In aftermath of sexual abuse scandal, DC-area churches see slight dip in attendance

In the aftermath of the clergy sexual abuse scandal, churches in the D.C. area report there has been a decrease in church attendance, but not by much.

“From my perspective, we have not lost a lot of people going to church, we have lost some,” said Monsignor John Enzler, a priest in the Washington Archdiocese and the president and CEO of Catholic Charities of the Archdiocese of Washington.

Parish donations in the D.C. area are also remaining steady, he said.

“We’ve not lost a lot of income. I think what you might find is that our church income is flat. It’s not going up, it’s not going down, it’s flat,” Enzler said.

Enzler said the church is trying to find a way to work through the clergy sexual abuse scandal, “to let people know that we are deeply sorry, apologetic and let people know that we are trying to do better,” Enzler said.

Enzler oversees homeless shelters, food pantries, immigration counseling and other charitable sites that serve 140,000 people in need in D.C. and the five Maryland counties that comprise the Washington Archdiocese.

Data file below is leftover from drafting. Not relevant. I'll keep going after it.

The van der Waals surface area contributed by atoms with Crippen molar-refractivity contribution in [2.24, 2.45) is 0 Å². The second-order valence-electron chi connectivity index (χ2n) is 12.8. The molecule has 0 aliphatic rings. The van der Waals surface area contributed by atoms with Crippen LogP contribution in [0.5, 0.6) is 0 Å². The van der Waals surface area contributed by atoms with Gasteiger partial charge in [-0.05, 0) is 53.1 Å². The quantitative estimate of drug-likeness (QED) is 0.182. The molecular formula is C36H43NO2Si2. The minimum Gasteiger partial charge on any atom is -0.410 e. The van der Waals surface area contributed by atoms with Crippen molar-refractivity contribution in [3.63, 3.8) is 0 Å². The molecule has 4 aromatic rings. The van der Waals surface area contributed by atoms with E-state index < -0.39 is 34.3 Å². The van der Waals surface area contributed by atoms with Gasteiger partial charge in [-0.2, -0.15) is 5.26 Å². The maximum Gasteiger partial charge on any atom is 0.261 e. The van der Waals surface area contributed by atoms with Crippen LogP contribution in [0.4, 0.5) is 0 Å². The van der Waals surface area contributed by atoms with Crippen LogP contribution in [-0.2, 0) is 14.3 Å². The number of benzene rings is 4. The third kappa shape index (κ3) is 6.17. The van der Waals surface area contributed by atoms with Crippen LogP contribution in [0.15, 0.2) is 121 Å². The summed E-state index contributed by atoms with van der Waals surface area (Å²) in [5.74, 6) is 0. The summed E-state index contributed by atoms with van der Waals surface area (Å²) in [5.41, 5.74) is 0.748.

“If people come to our doors, we never ask about their religion, about their background, about their orientation. We ask only one thing: ‘How can we help you?'” Enzler said.

While parish giving is flat, Enzler said contributions to Catholic Charities are up.

“People seem to want to give directly to those who are hungry, to those who are homeless and those who are on the streets. And, they want to give to those people because they want to make a difference for those who are most in need,” Enzler said.

Ash Wednesday marks the beginning of Lent, a holy period of penance and reflection for many Catholics.

During Lent, many Christians fast, sacrificing some of the things they enjoy during the penitent period. But Enzler also recommended that those who want to participate in the church’s holiest period do so by reaching out to others.

And, it does not have to be something more than simply smiling at people on the streets or being more open to people who ask you for help, Enzler said.

“Even that begins to say it’s a community, it’s a family, we’re all together in this,” Enzler said.

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